Today, you have many excellent exercise choices for strength training. Once the only viable choice was using free weights or weight-training machines. They have stood the test of time. Today, however, you have other alternatives that work equally well. We know of several women who have reduced their body fat percentages by 10 points—say from 28 percent to 18 percent, or from 38 percent to 28 percent—just by doing core conditioning (also known as Pilates-type exercises) in one-hour sessions, two times a week, for six months.

Strength training can turn upper arms from flabby into sexy. Ditto backs, thighs, and tummies. It improves posture. The key to building terrific muscles is to keep upping the intensity of your workout over time. Gradually increase the weight and the resistance as you get stronger. For example, when two- or three-pound weights get easy for your arm exercises, it's time to use five-pound weights.

Here's a quick look at several forms of strength training. Find one or two that you enjoy and can do at least two sessions a week of one hour duration each. Don't do strength training every day. Rest at least one day between each session. Each of these choices offers different benefits, but when doing strength training, make sure to include exercises for your whole body. Work every muscle group. Also, be attentive to form and breathing, because proper technique makes a big difference in your overall results.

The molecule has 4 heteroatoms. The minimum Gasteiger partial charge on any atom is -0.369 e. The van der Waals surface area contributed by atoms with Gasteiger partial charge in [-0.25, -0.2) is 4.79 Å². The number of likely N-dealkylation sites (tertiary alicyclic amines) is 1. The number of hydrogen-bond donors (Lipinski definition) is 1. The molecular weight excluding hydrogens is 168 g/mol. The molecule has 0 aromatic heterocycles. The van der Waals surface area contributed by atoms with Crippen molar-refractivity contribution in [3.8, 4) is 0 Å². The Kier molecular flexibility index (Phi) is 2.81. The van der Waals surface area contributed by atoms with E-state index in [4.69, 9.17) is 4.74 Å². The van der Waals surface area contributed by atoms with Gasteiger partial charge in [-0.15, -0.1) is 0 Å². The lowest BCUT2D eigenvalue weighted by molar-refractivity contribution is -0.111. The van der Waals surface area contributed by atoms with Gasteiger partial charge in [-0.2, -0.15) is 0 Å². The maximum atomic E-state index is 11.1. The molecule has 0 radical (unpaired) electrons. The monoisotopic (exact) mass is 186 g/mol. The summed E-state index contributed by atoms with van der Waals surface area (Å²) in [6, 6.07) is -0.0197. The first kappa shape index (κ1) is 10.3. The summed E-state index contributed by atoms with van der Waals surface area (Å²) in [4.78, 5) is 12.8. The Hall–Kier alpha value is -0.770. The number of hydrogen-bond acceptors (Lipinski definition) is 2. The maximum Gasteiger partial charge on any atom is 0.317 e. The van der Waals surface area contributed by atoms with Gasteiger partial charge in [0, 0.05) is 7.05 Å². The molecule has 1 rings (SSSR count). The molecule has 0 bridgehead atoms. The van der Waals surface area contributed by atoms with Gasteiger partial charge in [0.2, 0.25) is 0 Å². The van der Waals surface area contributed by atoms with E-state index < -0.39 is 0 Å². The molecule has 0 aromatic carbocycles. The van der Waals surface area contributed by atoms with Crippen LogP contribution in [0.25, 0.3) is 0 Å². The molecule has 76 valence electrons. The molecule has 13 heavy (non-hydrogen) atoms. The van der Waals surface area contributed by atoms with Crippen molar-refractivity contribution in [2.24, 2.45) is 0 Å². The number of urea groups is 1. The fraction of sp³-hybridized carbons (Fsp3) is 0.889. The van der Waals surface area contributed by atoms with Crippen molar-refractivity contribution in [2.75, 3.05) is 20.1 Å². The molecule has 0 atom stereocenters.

• Free weights. Barbells and dumbbells are great for developing your major muscles and may be used to create bulk. The number of repetitions and the speed of repetitions will affect the results you get. It's essential that you use free weights in the correct alignment; otherwise, your efforts will be wasted. Learn how before you embark on free-weights training. You can learn from an instructor, a book, or a video. You can use free weights at the gym and also set up a home program. Using free weights doesn't develop flexibility or elongate muscles, so be sure you add flexibility exercises to your program.

  • Weight-training machines. These are available in most health clubs and fitness centers. The machines work major muscles and are easy to use because they help ensure proper alignment. You can also purchase these machines for your home. Keep in mind that these machines don't increase flexibility or lengthen muscles.